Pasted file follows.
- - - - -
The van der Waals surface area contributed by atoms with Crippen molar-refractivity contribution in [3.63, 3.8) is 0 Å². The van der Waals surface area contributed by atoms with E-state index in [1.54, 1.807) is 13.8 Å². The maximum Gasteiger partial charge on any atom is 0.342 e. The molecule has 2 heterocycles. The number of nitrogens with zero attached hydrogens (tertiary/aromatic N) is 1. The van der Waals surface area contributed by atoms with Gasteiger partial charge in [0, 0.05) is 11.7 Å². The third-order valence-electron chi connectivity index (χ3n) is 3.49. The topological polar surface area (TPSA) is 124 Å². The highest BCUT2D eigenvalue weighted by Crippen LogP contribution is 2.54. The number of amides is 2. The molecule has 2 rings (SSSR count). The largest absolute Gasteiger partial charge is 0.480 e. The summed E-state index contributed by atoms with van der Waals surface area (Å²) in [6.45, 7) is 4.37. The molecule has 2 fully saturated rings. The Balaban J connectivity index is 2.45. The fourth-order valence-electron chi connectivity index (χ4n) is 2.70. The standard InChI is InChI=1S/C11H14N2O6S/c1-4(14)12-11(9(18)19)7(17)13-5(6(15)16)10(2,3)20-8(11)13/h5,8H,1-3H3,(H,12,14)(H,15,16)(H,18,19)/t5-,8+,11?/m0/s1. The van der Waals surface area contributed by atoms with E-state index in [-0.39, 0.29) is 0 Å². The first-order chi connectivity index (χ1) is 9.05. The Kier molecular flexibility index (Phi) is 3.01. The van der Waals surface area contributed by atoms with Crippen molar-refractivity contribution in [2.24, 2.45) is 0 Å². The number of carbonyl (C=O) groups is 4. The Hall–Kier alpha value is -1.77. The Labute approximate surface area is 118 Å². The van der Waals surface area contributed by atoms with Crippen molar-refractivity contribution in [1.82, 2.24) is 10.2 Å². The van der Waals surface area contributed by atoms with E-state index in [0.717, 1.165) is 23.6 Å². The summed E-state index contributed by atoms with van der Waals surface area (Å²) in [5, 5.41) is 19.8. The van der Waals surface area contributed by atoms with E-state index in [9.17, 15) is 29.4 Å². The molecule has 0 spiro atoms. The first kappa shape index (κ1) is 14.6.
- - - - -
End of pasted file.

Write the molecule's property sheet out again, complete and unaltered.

The van der Waals surface area contributed by atoms with Crippen molar-refractivity contribution in [3.63, 3.8) is 0 Å². The van der Waals surface area contributed by atoms with E-state index in [1.54, 1.807) is 13.8 Å². The maximum Gasteiger partial charge on any atom is 0.342 e. The molecule has 2 heterocycles. The number of nitrogens with zero attached hydrogens (tertiary/aromatic N) is 1. The van der Waals surface area contributed by atoms with Gasteiger partial charge in [0, 0.05) is 11.7 Å². The third-order valence-electron chi connectivity index (χ3n) is 3.49. The topological polar surface area (TPSA) is 124 Å². The highest BCUT2D eigenvalue weighted by Crippen LogP contribution is 2.54. The number of amides is 2. The molecule has 2 rings (SSSR count). The largest absolute Gasteiger partial charge is 0.480 e. The summed E-state index contributed by atoms with van der Waals surface area (Å²) in [6.45, 7) is 4.37. The molecule has 2 fully saturated rings. The Balaban J connectivity index is 2.45. The fourth-order valence-electron chi connectivity index (χ4n) is 2.70. The standard InChI is InChI=1S/C11H14N2O6S/c1-4(14)12-11(9(18)19)7(17)13-5(6(15)16)10(2,3)20-8(11)13/h5,8H,1-3H3,(H,12,14)(H,15,16)(H,18,19)/t5-,8+,11?/m0/s1. The van der Waals surface area contributed by atoms with E-state index in [-0.39, 0.29) is 0 Å². The first-order chi connectivity index (χ1) is 9.05. The Kier molecular flexibility index (Phi) is 3.01. The van der Waals surface area contributed by atoms with Crippen molar-refractivity contribution in [2.24, 2.45) is 0 Å². The number of carbonyl (C=O) groups is 4. The Hall–Kier alpha value is -1.77. The Labute approximate surface area is 118 Å². The van der Waals surface area contributed by atoms with Crippen molar-refractivity contribution in [1.82, 2.24) is 10.2 Å². The van der Waals surface area contributed by atoms with E-state index in [0.717, 1.165) is 23.6 Å². The summed E-state index contributed by atoms with van der Waals surface area (Å²) in [5, 5.41) is 19.8. The van der Waals surface area contributed by atoms with E-state index in [9.17, 15) is 29.4 Å². The molecule has 0 spiro atoms. The first kappa shape index (κ1) is 14.6.